The last risk your house faces without having proper insulation is condensation. If you do not have insulation, or if it has been poorly installed without the guidance of an expert, then condensation may develop in your loft.

Condensation causes wood to rot. Rotting wood is potentially disastrous, as many lofts rely on wooden rafters to maintain the structural integrity of the roof. Rot caused by condensation destabilises wooden structures in your loft – like rafters, trusses, and purlins – which are vital for holding your roof up.

Spray foam roof insulation can prevent the build-up of wood-rotting condensation.

There is a popular misconception that all types of spray foam loft insulation encourage wood rot. This is because people believe it stifles wood and doesn’t allow it to breathe. This isn’t entirely true.

While it is true for closed cell spray foam roof insulation, it is not true for open cell spray foam insulation.

Icynene, for example, is an open cell spray foam roof insulation that allows the wood to breathe. Open cell foam roof insulation is less dense than closed cell foam roof insulation, so it prevents the accumulation of wood-damaging condensation.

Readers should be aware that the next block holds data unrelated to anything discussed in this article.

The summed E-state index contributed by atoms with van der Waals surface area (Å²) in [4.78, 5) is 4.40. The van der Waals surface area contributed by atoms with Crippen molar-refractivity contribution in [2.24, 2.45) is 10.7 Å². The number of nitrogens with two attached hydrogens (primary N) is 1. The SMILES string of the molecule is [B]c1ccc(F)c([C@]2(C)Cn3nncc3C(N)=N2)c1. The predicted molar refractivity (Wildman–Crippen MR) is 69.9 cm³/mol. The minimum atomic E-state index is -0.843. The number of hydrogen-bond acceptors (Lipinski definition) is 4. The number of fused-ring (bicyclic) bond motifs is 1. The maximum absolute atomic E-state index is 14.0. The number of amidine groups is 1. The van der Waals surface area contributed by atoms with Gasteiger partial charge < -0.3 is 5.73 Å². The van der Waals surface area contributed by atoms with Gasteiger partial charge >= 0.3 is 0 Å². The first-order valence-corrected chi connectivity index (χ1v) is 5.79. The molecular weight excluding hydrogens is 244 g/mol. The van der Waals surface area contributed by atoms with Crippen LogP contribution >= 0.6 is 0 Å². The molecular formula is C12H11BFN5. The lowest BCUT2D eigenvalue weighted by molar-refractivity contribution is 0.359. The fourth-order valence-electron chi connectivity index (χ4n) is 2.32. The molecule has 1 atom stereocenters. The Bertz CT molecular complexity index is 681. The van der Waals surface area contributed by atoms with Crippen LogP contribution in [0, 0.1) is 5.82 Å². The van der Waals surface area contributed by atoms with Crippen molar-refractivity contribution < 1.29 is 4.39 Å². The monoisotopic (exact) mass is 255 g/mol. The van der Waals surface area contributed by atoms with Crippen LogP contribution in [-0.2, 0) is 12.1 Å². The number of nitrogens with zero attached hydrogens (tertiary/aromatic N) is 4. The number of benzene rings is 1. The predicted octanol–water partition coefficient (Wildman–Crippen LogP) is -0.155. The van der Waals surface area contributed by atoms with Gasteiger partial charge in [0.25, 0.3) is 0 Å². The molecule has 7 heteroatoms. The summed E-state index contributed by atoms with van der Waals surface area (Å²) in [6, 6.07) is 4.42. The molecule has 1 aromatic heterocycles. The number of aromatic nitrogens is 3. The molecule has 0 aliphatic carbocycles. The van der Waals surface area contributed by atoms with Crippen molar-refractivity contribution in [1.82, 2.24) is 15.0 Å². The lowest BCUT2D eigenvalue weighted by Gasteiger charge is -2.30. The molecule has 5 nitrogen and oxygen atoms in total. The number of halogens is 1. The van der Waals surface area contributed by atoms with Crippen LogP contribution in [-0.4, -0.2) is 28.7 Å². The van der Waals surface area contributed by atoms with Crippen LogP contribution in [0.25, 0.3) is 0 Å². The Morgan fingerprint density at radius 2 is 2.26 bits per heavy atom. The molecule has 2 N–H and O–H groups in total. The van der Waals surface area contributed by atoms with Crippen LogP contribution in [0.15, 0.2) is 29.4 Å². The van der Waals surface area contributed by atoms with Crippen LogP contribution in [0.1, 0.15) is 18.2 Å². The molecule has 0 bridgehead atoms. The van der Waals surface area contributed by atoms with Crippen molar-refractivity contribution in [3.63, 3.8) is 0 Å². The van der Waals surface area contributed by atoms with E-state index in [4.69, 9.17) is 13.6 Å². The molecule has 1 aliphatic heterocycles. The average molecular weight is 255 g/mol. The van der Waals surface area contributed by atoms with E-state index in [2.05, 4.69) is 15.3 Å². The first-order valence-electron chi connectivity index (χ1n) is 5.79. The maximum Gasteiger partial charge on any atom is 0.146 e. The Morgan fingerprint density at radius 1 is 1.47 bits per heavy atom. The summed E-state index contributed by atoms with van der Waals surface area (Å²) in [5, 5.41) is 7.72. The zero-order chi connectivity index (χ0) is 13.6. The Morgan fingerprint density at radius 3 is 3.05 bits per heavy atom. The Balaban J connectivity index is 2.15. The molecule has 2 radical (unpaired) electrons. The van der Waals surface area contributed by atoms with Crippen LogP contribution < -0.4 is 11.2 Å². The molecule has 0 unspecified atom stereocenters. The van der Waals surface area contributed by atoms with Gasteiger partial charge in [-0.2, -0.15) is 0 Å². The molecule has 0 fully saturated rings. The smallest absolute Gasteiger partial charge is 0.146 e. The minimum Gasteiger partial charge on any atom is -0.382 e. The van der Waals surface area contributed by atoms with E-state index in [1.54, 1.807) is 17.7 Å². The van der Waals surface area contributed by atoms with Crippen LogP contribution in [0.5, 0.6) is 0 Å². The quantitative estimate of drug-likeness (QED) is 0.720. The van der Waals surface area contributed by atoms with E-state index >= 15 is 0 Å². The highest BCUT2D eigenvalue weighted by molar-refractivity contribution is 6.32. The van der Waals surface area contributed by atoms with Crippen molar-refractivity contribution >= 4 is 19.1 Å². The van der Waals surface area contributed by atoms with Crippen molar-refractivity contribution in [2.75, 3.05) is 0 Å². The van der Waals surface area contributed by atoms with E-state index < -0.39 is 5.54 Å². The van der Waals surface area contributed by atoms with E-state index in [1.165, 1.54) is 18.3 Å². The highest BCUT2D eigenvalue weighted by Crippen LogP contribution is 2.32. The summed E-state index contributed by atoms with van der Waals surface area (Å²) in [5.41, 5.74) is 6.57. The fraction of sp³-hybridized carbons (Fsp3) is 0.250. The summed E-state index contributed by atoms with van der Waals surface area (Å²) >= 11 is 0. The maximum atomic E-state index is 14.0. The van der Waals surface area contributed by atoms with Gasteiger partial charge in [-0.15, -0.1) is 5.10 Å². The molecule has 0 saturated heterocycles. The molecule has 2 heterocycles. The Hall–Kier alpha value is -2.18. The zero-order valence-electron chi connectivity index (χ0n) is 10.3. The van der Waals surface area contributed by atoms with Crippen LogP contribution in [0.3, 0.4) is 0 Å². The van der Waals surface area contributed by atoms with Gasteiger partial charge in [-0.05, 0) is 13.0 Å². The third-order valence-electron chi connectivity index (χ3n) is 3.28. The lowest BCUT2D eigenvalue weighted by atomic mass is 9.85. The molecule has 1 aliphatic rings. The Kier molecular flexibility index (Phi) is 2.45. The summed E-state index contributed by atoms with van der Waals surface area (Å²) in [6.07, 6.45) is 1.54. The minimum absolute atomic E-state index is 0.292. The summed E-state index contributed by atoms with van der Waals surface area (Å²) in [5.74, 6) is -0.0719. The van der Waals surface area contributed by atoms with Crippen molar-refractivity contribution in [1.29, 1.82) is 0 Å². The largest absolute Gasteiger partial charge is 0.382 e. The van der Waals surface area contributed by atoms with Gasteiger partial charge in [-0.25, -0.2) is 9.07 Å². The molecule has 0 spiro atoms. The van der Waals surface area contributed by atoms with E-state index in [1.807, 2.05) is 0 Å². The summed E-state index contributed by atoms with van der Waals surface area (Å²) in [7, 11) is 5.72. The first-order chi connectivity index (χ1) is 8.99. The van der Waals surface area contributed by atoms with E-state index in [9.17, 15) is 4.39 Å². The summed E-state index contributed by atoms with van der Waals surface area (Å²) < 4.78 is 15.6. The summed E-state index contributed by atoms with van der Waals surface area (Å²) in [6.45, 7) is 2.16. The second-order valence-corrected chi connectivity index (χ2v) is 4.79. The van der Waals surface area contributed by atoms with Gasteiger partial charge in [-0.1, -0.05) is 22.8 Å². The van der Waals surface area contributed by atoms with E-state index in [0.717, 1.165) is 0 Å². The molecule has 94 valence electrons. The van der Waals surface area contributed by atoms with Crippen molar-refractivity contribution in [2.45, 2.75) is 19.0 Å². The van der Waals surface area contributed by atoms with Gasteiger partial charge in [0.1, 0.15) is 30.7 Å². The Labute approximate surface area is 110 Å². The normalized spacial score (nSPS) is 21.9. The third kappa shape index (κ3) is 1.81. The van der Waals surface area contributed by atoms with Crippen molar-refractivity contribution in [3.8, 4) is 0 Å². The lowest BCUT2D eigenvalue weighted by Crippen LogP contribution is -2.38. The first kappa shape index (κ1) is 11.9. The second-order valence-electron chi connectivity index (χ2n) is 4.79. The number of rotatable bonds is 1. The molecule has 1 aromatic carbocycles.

In fact, Icynene has a breathability of 0.0049L/sec/m2, which allows all materials in contact with it to breathe naturally– minimising the condensation build-up in your loft.

So there is no need to foam at the mouth: installing open cell spray foam roof insulation won’t stifle the wood in your loft.

How is spray foam roof insulation installed?

You could DIY spray foam roof insulation and install it without the guidance of a trained expert, but you may encounter problems a specialist would foresee and prevent.

For example, you may miss vital holes and voids an eagle-eyed expert could identify with ease. Handling and measuring the chemicals involved could be tricky and confusing.

Foam roof insulation also expands in volume up to 100 times after it is sprayed, which an inexperienced sprayer may find difficult to control.

Spray foam roof insulation is usually more expensive than other types of insulation. If you are thinking about installing it in your roof, why risk botching the job and wasting the money you spent on it by doing it yourself?

Consider having it installed by professionals who know exactly how to do it.

Before work starts, a surveyor will assess your roof to ensure the work is carried out to a high standard.

The surveyor will first take your requirements into consideration. Then they will check the condition of the roof’s brickwork, timber, felt, floor, and current insulation (if there is any).

They will spy-out any holes that need filling, and will even look for wasp nests, bats nests, or creepy crawlies!

Once the surveyor has assessed the roof, they will pass on the information to a team of professional sprayers. Before they begin, the team will place plastic sheets over your loft, landing, and any of your belongings to stop foam dripping onto them.

If your roof has no felt or membrane (which is common in older houses), the team will also install a membrane prior to spraying.